White, Antonia (1899–1980)
White, Antonia (1899–1980)
British novelist and translator . Name variations: Eirene Adeline Botting. Born Eirene Adeline Botting in London, England, on March 31, 1899; died in London on April 10, 1980; only child of Cecil George Botting (a senior classics master at St. Paul's School in London) and Christine Julia (White) Botting; expelled from the Convent of the Sacred Heart in Roehampton, 1914; attended St. Paul's Girls' School in London, 1914–16; attended Royal Academy of Dramatic Art in London, 1919–20; married in 1921 (annulled 1924); married in 1924 (annulled 1929); married writer Tom (H.T.) Hopkinson, in 1930 (divorced 1938); children: two daughters, Susan Chitty and Lyndall.
At 14, expelled from convent school; left St. Paul's Girls' School against father's wishes; attended Royal Academy of Dramatic Art for one year (1919–20); actress in provincial repertory; first marriage annulled on grounds of non-consummation (1924); had mental breakdown followed by nine months in mental hospital; became fashion editor and drama critic; published Frost in May (1933); mental instability recurred (1934); recovered using Freudian analysis; during World War II, wrote for BBC and worked in Foreign Office; became prolific translator (1949 on); published first volume of trilogy, The Lost Traveller (1950), followed by The Sugar House (1952) and Beyond the Glass (1954); received Clairouin Prize for translation (1950); became fellow of the Royal Society of Literature (1957).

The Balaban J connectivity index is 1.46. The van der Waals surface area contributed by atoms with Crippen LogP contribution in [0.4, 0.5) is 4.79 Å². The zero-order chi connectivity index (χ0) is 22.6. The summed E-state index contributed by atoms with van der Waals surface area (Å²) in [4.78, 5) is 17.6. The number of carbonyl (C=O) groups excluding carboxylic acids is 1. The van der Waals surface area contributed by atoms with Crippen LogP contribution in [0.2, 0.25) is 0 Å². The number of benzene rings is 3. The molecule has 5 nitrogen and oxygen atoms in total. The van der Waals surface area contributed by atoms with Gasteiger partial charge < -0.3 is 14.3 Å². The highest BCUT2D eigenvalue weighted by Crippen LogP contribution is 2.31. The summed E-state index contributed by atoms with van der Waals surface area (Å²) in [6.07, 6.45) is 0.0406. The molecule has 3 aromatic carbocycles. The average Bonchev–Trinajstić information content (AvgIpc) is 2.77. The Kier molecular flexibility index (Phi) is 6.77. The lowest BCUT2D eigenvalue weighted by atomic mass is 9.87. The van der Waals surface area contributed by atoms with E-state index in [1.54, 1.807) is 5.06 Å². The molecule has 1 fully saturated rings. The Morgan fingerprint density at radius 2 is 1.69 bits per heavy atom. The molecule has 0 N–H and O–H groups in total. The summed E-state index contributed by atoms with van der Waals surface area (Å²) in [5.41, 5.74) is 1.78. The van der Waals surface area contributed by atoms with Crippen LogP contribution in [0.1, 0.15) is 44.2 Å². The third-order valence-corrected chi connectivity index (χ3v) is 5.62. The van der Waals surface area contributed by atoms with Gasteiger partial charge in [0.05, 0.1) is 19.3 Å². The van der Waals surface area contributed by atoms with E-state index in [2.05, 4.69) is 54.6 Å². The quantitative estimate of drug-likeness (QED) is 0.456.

Antonia White was born on March 31, 1899, to Cecil George Botting and Christine White Botting in London, England. She converted with her parents to Catholicism at the age of seven and received an education at two different Catholic schools. White was a voracious reader but had a troubled academic career. Her first school, the Convent of the Sacred Heart in Roehampton, expelled her in 1914 after the nuns discovered a love story White had been writing. She had hoped that the manuscript's overt Catholicism would please her father, but the hints of illicit behavior in her writing overshadowed that element. Finding herself the target of the disapproval of the two most important authorities in her life—her father and the Catholic Church—White stopped writing until those influences in her life diminished. Even when she did resume writing at age 30 after her father's death and the lapse of her faith, she could never shake accompanying feelings of guilt and anxiety.
White's strained relationship with her father did not improve after she left her next school, St. Paul's Girls' School in London, where her father was a senior classics master. She studied at the Royal Academy of Dramatic Art in London from 1919 to 1920, and acted with a touring company the following year. She accepted a variety of teaching and clerical jobs after leaving the stage and landed more permanently in the field of journalism when she became an advertising copywriter for a magazine. Now writing again, she expanded her style to become a theater critic and fashion editor, in addition to copywriting for an advertising agency, teaching in an acting studio, and working for British intelligence during World War II.